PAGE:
Dubai Electricity & Water Authority (Dewa) is planning to develop a coal-fired power plant at Hassyan, the site that was allocated for the emirate’s first gas-fired independent power project (IPP).
Dubai has a long-term strategy to diversify its energy mix and clean coal is to account for 12 per cent of total generation by 2030. Dewa commissioned a study to evaluate the use of clean coal to generate electricity in the emirate in May 2011.
“The [coal] study is ongoing, we have completed phase one,” says Waleed Salman, Dewa’s executive vice-president of strategy and business development. “We have selected the site and technology. [The coal-fired power plant] will be in Dubai at the Hassyan site. It will be from 1,800MW to 3,000MW in size and is to be carried out in phases. We studied various sites, but this was the best one.”
The plant may use super critical pulverised coal (SCPC) or integrated gasification combined cycle (IGCC) technology. First power from the project is expected in 2015 or 2016. “The economic [considerations] will determine how we start it,” says Salman, when asked whether the scheme will be an IPP like the previous Hassyan power project. It is too soon to say when tendering for the project will commence.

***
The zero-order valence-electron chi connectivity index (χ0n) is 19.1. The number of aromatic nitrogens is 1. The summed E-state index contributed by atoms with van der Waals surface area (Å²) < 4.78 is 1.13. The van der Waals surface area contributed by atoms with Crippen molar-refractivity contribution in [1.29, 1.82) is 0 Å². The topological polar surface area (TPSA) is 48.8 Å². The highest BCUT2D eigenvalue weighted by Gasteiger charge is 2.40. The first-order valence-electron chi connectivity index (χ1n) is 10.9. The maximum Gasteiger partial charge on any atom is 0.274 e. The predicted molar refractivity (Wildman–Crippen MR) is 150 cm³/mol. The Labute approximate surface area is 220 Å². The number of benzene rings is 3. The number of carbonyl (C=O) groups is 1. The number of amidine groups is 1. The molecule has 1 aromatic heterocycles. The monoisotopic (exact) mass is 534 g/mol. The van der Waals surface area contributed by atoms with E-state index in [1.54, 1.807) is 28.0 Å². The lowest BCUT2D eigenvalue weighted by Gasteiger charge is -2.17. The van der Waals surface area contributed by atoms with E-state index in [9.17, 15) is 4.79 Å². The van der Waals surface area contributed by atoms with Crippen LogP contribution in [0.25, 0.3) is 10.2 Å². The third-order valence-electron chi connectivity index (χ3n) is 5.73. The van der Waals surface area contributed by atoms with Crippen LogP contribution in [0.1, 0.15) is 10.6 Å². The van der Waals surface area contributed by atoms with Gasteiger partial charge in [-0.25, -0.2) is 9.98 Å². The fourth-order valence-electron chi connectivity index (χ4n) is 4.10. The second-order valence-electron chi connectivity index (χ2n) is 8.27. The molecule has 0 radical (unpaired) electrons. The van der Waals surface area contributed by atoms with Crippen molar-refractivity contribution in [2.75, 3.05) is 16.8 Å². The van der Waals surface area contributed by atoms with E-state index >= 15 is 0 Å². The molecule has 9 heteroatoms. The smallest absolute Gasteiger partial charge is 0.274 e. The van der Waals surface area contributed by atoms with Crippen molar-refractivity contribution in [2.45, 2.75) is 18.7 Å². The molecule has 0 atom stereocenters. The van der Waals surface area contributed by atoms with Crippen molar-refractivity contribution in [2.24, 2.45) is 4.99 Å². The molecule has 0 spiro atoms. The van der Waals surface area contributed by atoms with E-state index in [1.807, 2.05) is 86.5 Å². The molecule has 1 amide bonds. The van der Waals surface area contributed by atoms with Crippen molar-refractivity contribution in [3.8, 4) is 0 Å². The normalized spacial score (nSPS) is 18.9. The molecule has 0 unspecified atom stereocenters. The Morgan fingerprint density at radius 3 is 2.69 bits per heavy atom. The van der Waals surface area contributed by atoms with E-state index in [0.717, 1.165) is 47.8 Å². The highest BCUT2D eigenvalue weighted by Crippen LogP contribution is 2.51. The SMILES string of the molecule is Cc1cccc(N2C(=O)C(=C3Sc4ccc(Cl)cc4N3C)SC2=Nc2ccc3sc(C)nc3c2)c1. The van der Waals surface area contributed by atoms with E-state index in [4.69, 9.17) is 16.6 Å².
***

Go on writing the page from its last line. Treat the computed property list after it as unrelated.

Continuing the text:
There is room to build further projects at the Hassyan site. “The site is big enough for 9,000MW and even extended further,” says Salman. “When we first identified that site, we looked at the technology five years back. Today, technology is more compact and is designed in a different way. So you could fit even more on that site.”
The issue of feedstock for power generation has become a growing problem in Dubai. Dewa receives all of its natural gas supplies from the fellow state-owned entity Dusup. In recent years, Dusup has experienced a shortage in supply. As a result, the price of gas has increased sharply.
Further, the lack of new gas supplies has meant that Dubai has turned to more expensive fuel oil to power its plants. Electricity consumers have been affected by the increased cost of power production with severe rate hikes.
Dewa shortlisted the two lowest bids to build the 1,500MW IPP in March before the project was deferred. A group comprising Japan’s Marubeni, the UAE’s Taqa and South Korea’s SK submitted the lowest bid in December 2011. The group submitted a price of AED0.19057 ($0.052) a kWh. Germany’s Siemens Power Ventures and Qatar Electricity & Water Company submitted the second most competitive bid at AED0.19134 a kWh and was the other group to be shortlisted.